Fyodor Dostoevsky: philosopher of freedom

Fyodor Dostoevsky: philosopher of freedom. By Gary Morson.

On December 22, 1849, a group of political radicals were taken from their prison cells in Petersburg’s Peter and Paul Fortress, where they had been interrogated for eight months. Led to the Semenovsky Square, they heard a sentence of death by firing squad. They were given long white peasant blouses and nightcaps — their funeral shrouds — and offered last rites. The first three prisoners were seized by the arms and tied to the stake. One prisoner refused a blindfold and stared defiantly into the guns trained on them. At the last possible moment, the guns were lowered as a courier galloped up with an imperial decree reducing death sentences to imprisonment in a Siberian prison camp followed by service as a private in the army. The last-minute rescue was in fact planned in advance as part of the punishment, an aspect of social life that Russians understand especially well.

Accounts affirm: of the young men who endured this terrible ordeal, one had his hair turn white; a second went mad and never recovered his sanity; a third, whose two-hundredth birthday we celebrate in 2021, went on to write Crime and Punishment.

The mock-execution and the years in Siberian prison — thinly fictionalized in his novel Notes from the House of the Dead (1860) — changed Dostoevsky forever. His naive, hopeful romanticism disappeared. His religious faith deepened. The sadism of both prisoners and guards taught him that the sunny view of human nature presumed by utilitarianism, liberalism, and socialism were preposterous. Real human beings differed fundamentally from what these philosophies presumed.

People do not live by bread — or, what philosophers called the maximalization of “advantage” — alone. All utopian ideologies presuppose that human nature is fundamentally good and simple: evil and apparent complexity result from a corrupt social order. Eliminate want and you eliminate crime. For many intellectuals, science itself had proven these contentions and indicated the way to the best of all possible worlds.

Dostoevsky rejected all these ideas as pernicious nonsense. “It is clear and intelligible to the point of obviousness,” he wrote in a review of Tolstoy’s Anna Karenina, “that evil lies deeper in human beings than our social-physicians suppose; that no social structure will eliminate evil; that the human soul will remain as it always has been . . . and, finally, that the laws of the human soul are still so little known, so obscure to science, so undefined, and so mysterious, that there are not and cannot be either physicians or final judges” except God Himself. …

Dostoevsky intended his descriptions of human complexity to convey political lessons. If people are so surprising, so “undefined and mysterious,” then social engineers are bound to cause more harm than good. …

The nameless narrator of Dostoevsky’s 1864 novella Notes from Underground (usually called “the underground man”) insists that the aspiration of social sciences to discover the iron laws of human behavior threatens to reduce people to “piano keys or organ stops.” If such laws exist, if “some day they truly discover a formula for all our desires and caprices,” he reasons, then each person will realize that “everything is done by itself according to the laws of nature.” As soon as those laws are discovered, people will no longer be responsible for their actions. … There will be no more adventures because adventures involve suspense, and suspense entails moments that are truly momentous: depending on what one does, more than one outcome is possible.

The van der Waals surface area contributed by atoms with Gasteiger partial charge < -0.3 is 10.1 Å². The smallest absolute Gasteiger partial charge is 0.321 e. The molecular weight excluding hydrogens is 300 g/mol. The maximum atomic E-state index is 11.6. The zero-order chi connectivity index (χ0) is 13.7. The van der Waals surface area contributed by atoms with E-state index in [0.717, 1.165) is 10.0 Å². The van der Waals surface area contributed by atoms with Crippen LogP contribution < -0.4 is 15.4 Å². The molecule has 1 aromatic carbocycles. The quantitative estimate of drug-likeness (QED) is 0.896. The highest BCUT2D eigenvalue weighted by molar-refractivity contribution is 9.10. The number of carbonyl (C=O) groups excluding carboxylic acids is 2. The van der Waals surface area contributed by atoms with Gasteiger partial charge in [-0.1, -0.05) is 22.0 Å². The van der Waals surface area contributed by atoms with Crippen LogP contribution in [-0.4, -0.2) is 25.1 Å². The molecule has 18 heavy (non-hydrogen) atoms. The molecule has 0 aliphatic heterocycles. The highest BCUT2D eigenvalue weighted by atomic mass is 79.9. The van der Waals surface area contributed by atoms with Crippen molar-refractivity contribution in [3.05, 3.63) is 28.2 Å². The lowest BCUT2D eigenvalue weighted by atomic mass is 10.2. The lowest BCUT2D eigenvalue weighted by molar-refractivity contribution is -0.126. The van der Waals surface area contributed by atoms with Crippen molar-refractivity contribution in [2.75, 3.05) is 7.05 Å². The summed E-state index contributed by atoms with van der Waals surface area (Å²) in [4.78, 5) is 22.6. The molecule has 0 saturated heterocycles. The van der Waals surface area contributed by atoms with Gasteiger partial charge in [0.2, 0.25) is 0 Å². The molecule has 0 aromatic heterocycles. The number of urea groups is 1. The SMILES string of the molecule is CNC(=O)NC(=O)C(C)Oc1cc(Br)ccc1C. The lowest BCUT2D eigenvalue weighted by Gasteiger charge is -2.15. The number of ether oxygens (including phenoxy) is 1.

But for a determinist, the laws of nature ensure that at any given moment only one thing can happen. Suspense is just an illusion resulting from ignorance of what must be. …

Or as the underground man observes, social engineers imagine a world that is “completed,” a perfect finished product. In fact, “an amazing edifice of that type” already exists: “the anthill.” The anthill became Dostoevsky’s favorite image of socialism. …

On religion:

Faith must not be based on miracles. Once one witnesses a miracle, one is so overawed that doubt is impossible, and that means faith is impossible. Properly understood, faith does not resemble scientific knowledge or mathematical proof, and it is nothing like accepting Newton’s laws or the Pythagorean theorem. It is possible only in a world of uncertainty, because only then can it be freely chosen.

For the same reason, one should behave morally not to be rewarded, whether in this world or the next, but simply because it is the right thing to do. Behaving morally to earn a heavenly reward transforms goodness into prudence, like saving for retirement. To be sure, Jesus performed miracles, but if you believe because of them, then — despite what many churches say — you are not a Christian. …

On freedom:

For Dostoevsky, by contrast, freedom, responsibility, and the potential for surprise define the human essence. That essence makes possible everything of value. The human soul is “so little known, so obscure to science, and so mysterious, that there are not and cannot be either physicians or final judges,” only unfinalizable people under the God who made them free.